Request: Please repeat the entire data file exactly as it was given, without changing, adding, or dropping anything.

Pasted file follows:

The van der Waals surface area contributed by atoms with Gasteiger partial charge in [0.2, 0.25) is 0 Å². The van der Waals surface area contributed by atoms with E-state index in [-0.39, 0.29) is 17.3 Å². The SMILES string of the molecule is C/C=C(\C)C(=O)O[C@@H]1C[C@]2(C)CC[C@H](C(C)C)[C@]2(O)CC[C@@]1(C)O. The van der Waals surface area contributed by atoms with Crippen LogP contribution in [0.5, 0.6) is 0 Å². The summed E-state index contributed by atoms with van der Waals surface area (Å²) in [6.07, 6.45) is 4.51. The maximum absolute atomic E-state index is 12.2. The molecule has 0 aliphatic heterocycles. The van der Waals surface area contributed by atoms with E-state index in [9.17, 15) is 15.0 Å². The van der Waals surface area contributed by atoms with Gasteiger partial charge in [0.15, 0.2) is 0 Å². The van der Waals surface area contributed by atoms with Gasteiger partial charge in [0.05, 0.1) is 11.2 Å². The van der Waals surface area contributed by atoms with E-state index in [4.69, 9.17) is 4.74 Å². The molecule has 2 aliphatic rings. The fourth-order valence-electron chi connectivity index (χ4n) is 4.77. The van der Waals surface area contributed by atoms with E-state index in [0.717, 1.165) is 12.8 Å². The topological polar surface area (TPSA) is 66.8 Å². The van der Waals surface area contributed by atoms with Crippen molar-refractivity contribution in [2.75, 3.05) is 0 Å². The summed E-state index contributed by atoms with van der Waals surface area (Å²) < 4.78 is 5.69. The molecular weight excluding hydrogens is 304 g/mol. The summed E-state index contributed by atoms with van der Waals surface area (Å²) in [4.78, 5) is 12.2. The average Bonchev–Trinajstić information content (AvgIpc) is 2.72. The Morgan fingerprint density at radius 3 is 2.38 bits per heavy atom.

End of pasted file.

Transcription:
The van der Waals surface area contributed by atoms with Gasteiger partial charge in [0.2, 0.25) is 0 Å². The van der Waals surface area contributed by atoms with E-state index in [-0.39, 0.29) is 17.3 Å². The SMILES string of the molecule is C/C=C(\C)C(=O)O[C@@H]1C[C@]2(C)CC[C@H](C(C)C)[C@]2(O)CC[C@@]1(C)O. The van der Waals surface area contributed by atoms with Crippen LogP contribution in [0.5, 0.6) is 0 Å². The summed E-state index contributed by atoms with van der Waals surface area (Å²) in [6.07, 6.45) is 4.51. The maximum absolute atomic E-state index is 12.2. The molecule has 0 aliphatic heterocycles. The van der Waals surface area contributed by atoms with E-state index in [9.17, 15) is 15.0 Å². The van der Waals surface area contributed by atoms with Gasteiger partial charge in [0.15, 0.2) is 0 Å². The van der Waals surface area contributed by atoms with Gasteiger partial charge in [0.05, 0.1) is 11.2 Å². The van der Waals surface area contributed by atoms with E-state index in [4.69, 9.17) is 4.74 Å². The molecule has 2 aliphatic rings. The fourth-order valence-electron chi connectivity index (χ4n) is 4.77. The van der Waals surface area contributed by atoms with E-state index in [0.717, 1.165) is 12.8 Å². The topological polar surface area (TPSA) is 66.8 Å². The van der Waals surface area contributed by atoms with Crippen molar-refractivity contribution in [2.75, 3.05) is 0 Å². The summed E-state index contributed by atoms with van der Waals surface area (Å²) < 4.78 is 5.69. The molecular weight excluding hydrogens is 304 g/mol. The summed E-state index contributed by atoms with van der Waals surface area (Å²) in [4.78, 5) is 12.2. The average Bonchev–Trinajstić information content (AvgIpc) is 2.72. The Morgan fingerprint density at radius 3 is 2.38 bits per heavy atom.